The Dutch are voting, and much of the world is watching to see whether far-right populist Geert Wilders will come out on top.
But Wilders and his party, the Party for Freedom (PVV), are far from the only force in the election. A record 28 parties are competing for the 150 seats in the lower house of Dutch parliament, known as the Tweede Kamer.
In practical terms, this has a very obvious effect on voting day: The Dutch ballots are enormous. So enormous, in fact, that people can't stop sharing photos of them.
I love the Dutch electoral system. These are the 27 parties and heaven knows how many candidates I can vote for today. pic.twitter.com/U1H3gvAfgh
— David Emmett (@motomatters) March 15, 2017
The ballot paper for the Dutch election is quite...extensive. pic.twitter.com/aaoJhiGYd5
— Piers Scholfield (@inglesi) March 15, 2017
— The Dutch for Bernie (@HollandforBern) March 15, 2017
— Oliver Sallet (@OliverSallet) March 15, 2017
— Hala Gorani (@HalaGorani) March 15, 2017
This list of parties includes not only relatively large parties like the PVV or the current government leaders, the People's Party for Freedom and Democracy (VVD), but plenty of smaller parties that have a narrower political view. For example, there is a party dedicated to animal rights (the Party for the Animals; PvdD), another that fights for the rights of pensioners (50PLUS), a new party that targets the votes of immigrants (Denk) and a party that pledges to represent the “non-voters” (Niet Stemmers).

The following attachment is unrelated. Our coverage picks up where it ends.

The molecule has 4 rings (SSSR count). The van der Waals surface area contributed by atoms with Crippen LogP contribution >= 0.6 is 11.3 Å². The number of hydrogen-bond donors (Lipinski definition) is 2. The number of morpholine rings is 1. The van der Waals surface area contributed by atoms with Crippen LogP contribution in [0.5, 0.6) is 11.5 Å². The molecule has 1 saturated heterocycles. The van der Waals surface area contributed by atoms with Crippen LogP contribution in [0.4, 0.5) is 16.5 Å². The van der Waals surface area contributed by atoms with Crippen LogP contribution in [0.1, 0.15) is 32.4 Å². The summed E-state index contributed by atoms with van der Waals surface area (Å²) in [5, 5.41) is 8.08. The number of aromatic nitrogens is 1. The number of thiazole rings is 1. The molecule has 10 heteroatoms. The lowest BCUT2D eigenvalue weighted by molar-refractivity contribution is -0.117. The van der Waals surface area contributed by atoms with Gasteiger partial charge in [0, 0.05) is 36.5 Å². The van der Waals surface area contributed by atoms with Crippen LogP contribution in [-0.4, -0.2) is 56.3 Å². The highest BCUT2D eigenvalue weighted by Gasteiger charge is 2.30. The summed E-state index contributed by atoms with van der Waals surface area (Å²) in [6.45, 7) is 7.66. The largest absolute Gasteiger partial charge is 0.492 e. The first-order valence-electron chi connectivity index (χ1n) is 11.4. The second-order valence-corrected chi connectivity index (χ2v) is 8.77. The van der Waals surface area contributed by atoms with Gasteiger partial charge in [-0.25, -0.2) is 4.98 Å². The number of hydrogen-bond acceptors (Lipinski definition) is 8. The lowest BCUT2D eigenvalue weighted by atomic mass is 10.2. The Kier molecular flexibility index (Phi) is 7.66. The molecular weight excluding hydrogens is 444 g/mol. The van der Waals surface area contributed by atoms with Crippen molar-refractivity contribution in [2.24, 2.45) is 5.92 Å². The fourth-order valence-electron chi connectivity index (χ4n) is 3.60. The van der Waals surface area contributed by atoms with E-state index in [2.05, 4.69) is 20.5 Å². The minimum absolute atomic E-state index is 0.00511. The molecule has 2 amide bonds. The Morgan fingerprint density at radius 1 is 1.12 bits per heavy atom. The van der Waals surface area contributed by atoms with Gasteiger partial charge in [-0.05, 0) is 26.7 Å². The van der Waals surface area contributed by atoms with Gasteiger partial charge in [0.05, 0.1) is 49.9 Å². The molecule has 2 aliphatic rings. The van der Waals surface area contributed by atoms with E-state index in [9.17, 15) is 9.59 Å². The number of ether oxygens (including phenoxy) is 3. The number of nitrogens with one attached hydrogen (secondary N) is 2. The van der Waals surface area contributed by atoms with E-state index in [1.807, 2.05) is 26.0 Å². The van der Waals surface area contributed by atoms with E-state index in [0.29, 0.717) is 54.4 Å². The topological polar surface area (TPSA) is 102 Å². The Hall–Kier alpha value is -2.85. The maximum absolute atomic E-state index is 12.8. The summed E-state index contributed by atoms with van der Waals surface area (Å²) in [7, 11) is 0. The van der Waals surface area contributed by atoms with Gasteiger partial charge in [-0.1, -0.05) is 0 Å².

The ballot includes not only the 28 parties, but also their list of candidates — hence its enormity.
The sheer size of the ballot seems unlikely to put off voters, however. Turnout during the last election, when there were 21 parties running, was 74.6 percent of registered voters (which is almost all citizens of voting age in the Netherlands). Early signs are suggesting that the turnout could dwarf that election.
Once all the votes are in, then more arduous work begins. This year's elections are being counted by hand due to concerns that electronic systems could be hacked. And even when the votes are finally counted, it may take a long time to find out what the next government looks like: It's thought that an agreement will have to be reached between four to six parties to form a coalition, which could take months.